Fourier analysis plays a very important role in mathematics. A very short and basic introduction is provided in my Fourier refresher (PDF) handout.
Sums of sines
Sums of sine functions can be used to generate quite complicated waveforms. You can try adding two sines and vary the frequencies and amplitudes in the CDF demo below. Note, however, that because the sine function is an "odd" function, i.e. sin(-x) = -sin(x), and because sums of odd functions are also odd, one can decompose only odd functions into a (possibly infinite) sum of sines.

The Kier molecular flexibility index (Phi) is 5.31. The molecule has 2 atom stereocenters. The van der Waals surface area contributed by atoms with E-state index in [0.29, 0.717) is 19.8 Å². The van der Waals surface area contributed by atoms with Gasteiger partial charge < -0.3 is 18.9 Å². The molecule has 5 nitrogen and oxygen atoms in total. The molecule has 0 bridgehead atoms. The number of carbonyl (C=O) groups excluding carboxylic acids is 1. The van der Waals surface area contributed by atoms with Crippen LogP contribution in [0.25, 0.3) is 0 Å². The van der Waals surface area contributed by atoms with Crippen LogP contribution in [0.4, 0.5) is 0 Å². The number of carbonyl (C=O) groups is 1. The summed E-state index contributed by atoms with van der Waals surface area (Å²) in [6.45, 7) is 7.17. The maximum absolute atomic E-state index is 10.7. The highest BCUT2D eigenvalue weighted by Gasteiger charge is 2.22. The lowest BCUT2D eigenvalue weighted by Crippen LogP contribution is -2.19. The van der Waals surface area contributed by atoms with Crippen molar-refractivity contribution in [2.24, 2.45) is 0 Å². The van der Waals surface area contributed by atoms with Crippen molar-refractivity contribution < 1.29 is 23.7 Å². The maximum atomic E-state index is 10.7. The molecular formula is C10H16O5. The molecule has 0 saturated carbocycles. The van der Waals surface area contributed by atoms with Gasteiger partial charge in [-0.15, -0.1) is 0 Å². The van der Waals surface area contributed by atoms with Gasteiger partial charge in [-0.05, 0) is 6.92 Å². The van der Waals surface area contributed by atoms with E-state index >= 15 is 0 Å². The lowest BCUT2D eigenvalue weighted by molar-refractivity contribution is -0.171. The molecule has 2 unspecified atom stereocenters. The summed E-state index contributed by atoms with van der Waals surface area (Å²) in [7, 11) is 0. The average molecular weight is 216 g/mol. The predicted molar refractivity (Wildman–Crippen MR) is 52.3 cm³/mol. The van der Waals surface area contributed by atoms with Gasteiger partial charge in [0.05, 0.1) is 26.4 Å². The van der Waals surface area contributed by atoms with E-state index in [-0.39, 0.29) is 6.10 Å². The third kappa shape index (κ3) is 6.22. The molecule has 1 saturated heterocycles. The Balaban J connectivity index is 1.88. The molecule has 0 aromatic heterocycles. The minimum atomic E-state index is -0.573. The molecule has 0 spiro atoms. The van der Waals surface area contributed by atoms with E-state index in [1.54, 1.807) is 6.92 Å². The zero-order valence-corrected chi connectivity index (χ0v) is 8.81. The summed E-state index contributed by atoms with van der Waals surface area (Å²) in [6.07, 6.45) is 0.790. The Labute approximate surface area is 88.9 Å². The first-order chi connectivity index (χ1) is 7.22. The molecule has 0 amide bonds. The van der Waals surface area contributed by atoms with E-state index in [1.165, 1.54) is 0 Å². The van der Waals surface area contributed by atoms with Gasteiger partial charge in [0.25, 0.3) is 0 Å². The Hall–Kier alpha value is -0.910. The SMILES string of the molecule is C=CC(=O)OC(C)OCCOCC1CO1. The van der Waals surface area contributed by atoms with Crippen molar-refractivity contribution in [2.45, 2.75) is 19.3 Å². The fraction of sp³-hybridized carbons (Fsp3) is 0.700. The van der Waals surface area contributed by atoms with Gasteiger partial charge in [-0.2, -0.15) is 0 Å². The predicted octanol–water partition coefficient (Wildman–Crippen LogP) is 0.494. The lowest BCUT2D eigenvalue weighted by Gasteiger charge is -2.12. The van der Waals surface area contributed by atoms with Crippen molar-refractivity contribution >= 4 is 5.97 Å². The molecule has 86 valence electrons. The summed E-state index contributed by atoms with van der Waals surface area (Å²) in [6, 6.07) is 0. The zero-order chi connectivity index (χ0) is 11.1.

Sums of sines and cosines
Because the cosine function is "even", i.e. cos(-x) = cos(x), a sum of a sine and a cosine function will be neither even nor odd in general. A big sum of sines and cosines with different amplitudes and frequencies will probably be flexible enough to approximate a large variety of periodic functions.
Fourier series approximation
Functions can be approximated by their Fourier series. We try this with the "unit box" function
in blue, and its n-th order Fourier series approximation